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‘The Simpsons’ Fans Are Learning That They Might Have Been Misinterpreting A Classic Joke For Years

The beauty of The Simpsons, especially in the early seasons (when you’ve been on for 33 seasons and counting, season nine counts as “early”), is that you is that you can watch an episode 10 times, and not get a joke until the 11th viewing. Or in the case of “Bart Gets Famous,” until the joke is interpreted by one of the show’s writers on Twitter.

In the season five episode, Principal Skinner and Mrs. Krabappel call the Simpsons household after Bart goes missing during a field trip to the Springfield Box Factory. Marge is seen running down the stairs in a towel to pick up the phone, but she doesn’t make it in time, so they call Homer at the power plant instead. He’s also in a towel, and upon answering the phone, he says, “You’ll have to speak up, I’m wearing a towel.”

I always thought of Homer’s response as a brilliantly stupid non-sequitur, but that might not be the case. “I’m proud to say I’ve loved this joke and possibly misinterpreted it for nearly 30 years now,” The Simpsons writer Josh Weinstein (who would later serve as co-showrunner with fast food expert Bill Oakley) tweeted. “For 25 years, I assumed (and loved it) that it was just a non-sequitur but then someone explained it’s what people with long hair say when they have a towel over their wet hair (and ears) after a shower when they answer the phone. Makes 100% sense but also make me like joke less.”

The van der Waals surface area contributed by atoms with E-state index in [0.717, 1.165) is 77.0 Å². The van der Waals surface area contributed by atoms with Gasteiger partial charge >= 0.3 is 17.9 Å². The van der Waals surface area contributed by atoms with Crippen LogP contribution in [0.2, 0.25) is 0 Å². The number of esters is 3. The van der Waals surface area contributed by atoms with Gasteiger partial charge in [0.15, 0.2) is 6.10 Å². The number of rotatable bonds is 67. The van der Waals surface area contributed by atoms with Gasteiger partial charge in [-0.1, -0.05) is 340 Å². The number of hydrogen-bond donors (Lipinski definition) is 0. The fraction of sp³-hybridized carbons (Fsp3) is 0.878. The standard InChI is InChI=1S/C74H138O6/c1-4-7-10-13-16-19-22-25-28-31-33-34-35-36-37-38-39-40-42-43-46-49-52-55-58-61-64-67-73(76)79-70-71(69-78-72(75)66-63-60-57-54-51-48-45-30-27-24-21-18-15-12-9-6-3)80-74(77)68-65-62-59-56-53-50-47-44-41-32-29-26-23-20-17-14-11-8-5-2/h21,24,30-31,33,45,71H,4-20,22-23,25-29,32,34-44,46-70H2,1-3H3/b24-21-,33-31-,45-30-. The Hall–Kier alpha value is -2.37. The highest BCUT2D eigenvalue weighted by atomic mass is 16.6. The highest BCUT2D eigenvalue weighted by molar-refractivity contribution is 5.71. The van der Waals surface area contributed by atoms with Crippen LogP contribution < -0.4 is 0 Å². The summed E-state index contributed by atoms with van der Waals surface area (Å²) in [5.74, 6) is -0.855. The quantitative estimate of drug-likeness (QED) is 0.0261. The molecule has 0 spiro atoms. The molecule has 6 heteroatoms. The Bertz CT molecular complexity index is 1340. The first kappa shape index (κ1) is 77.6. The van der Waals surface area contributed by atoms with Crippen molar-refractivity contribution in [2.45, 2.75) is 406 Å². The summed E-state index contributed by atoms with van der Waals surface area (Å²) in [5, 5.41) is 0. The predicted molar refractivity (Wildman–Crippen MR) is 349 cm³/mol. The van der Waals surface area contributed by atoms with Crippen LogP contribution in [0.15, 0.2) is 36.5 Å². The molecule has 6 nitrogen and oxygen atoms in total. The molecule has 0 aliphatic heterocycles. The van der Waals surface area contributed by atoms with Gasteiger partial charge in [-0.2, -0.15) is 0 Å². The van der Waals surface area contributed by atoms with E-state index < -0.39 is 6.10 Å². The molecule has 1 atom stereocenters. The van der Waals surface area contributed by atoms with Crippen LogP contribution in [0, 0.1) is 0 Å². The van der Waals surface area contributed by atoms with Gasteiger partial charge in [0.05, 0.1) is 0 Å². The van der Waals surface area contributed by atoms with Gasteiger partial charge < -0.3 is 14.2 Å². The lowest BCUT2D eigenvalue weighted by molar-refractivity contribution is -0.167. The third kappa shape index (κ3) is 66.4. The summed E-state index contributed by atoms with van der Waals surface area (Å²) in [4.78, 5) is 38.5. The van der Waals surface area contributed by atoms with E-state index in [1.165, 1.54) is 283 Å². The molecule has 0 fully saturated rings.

To quote a one-dimensional character with a silly catch-phrase, ay caramba!

Weinstein’s original understanding of the joke — that it’s a non-sequitur from a character written like a “big, talking dog” — might not be wrong, though. “Don’t let people ruin it for you. It’s the silly joke you think it is,” writer Mike Scully tweeted. Weinstein wondered if he pitched the joke, to which Scully replied, “I want to say yes because it sounds like me, but not sure. Could’ve been David Cohen and my contribution was laughing.”

If your interpretation of Homer’s towel line ends up being wrong, just say, “I didn’t do it.”

(Via Twitter/@Joshstrangehill)